Thursday, January 8, 2015

8th Annual Cinema Eye Honors – winners

Citizenfour, Laura Poitras’ first person account of Edward Snowden’s revelations about NSA spying, picked up four awards at the 8th Annual Cinema Eye Honors, including Outstanding Nonfiction Feature and Outstanding Direction, held Wednesday night at the Museum of the Moving Image in Astoria, New York. It’s the second film in Cinema Eye history to win four awards (Ari Folman’s Waltz With Bashir was the first) and the second to win both the Direction and Feature awards (Steve James’ The Interrupters did it in 2012).

Poitras also becomes the first person in Cinema Eye history to win the award for Outstanding Direction twice (she previously won for The Oath in 2011). Citizenfour also won awards for Mathilde Bonnefoy’s Editing and for the film’s Production, which was shared by Poitras, Bonnefoy and Dirk Wilutsky. In total, Poitras won three awards, tying a record set previously by Lixin Fan in 2011 for Last Train Home.

There were two ties at this year’s Cinema Eye Honors, a first for the awards. In the category of Graphic Design, Syd Garon of Jodorowsky’s Dune and Heather Brantman & Tim Fisher of Particle Fever shared the honor, while in Cinematography, laurels were shared by 20,000 Days on Earth’s Erik Wilson and Virunga’s Franklin Dow and Orlando von Einsiedel. Previously, there had only been one other tie at Cinema Eye, in 2010 for Graphic Design.

Alan Hicks’ Keep On Keepin’ On won the Audience Choice Prize, which was determined by public voting at the Cinema Eye website. More than 7,000 people cast their vote in the final 36 hours of voting for the Audience award.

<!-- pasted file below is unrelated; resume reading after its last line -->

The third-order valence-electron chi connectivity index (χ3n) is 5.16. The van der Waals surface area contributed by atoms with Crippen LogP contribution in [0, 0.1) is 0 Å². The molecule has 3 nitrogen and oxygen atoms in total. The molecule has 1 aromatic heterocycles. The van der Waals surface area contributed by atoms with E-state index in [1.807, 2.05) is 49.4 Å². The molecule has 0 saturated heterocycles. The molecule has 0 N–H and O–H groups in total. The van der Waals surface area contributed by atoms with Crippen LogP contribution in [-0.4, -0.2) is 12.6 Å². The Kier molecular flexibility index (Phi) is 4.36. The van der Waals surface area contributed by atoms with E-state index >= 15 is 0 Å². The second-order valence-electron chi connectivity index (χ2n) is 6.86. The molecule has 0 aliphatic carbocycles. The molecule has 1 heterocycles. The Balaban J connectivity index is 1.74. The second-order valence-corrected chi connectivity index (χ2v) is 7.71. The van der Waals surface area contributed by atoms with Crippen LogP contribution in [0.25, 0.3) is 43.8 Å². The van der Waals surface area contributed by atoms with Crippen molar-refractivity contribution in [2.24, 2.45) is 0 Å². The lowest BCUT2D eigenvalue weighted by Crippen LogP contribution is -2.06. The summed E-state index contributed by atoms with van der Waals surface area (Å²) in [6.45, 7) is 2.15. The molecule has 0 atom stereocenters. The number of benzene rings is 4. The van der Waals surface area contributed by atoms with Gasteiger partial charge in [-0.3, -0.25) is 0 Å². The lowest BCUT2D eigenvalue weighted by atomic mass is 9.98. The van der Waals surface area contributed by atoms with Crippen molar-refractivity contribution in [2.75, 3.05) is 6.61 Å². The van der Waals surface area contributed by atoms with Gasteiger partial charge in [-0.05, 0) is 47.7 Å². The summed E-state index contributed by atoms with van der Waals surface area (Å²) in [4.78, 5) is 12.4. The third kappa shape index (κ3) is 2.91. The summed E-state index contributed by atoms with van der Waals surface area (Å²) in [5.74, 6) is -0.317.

The Nonfiction Short Film award went to Lucy Walker’s The Lions Mouth Open. Walker won the Cinema Eye Honor for Nonfiction Film for Television last year for her film The Crash Reel. She becomes the first person in Cinema Eye history to win awards in back-to-back years in different categories.

This year’s award for Nonfiction Film for Television went to ESPN 30 for 30’s The Price of Gold, directed by Nanette Burstein.

Academy Award-nominated filmmaker Sam Green hosted this year’s event, with an audio assist from Serial podcast host Sarah Koenig, who served as announcer and Voice of God for this year’s proceedings. Presenters included documentary legends Albert Maysles, DA Pennebaker, Steve James, Alan Berliner and the director and editor of this year’s Legacy Award winner Paris is Burning, Jennie Livingston and Jonathan Oppenheim.

Nominations for the 8th Annual Cinema Eye Honors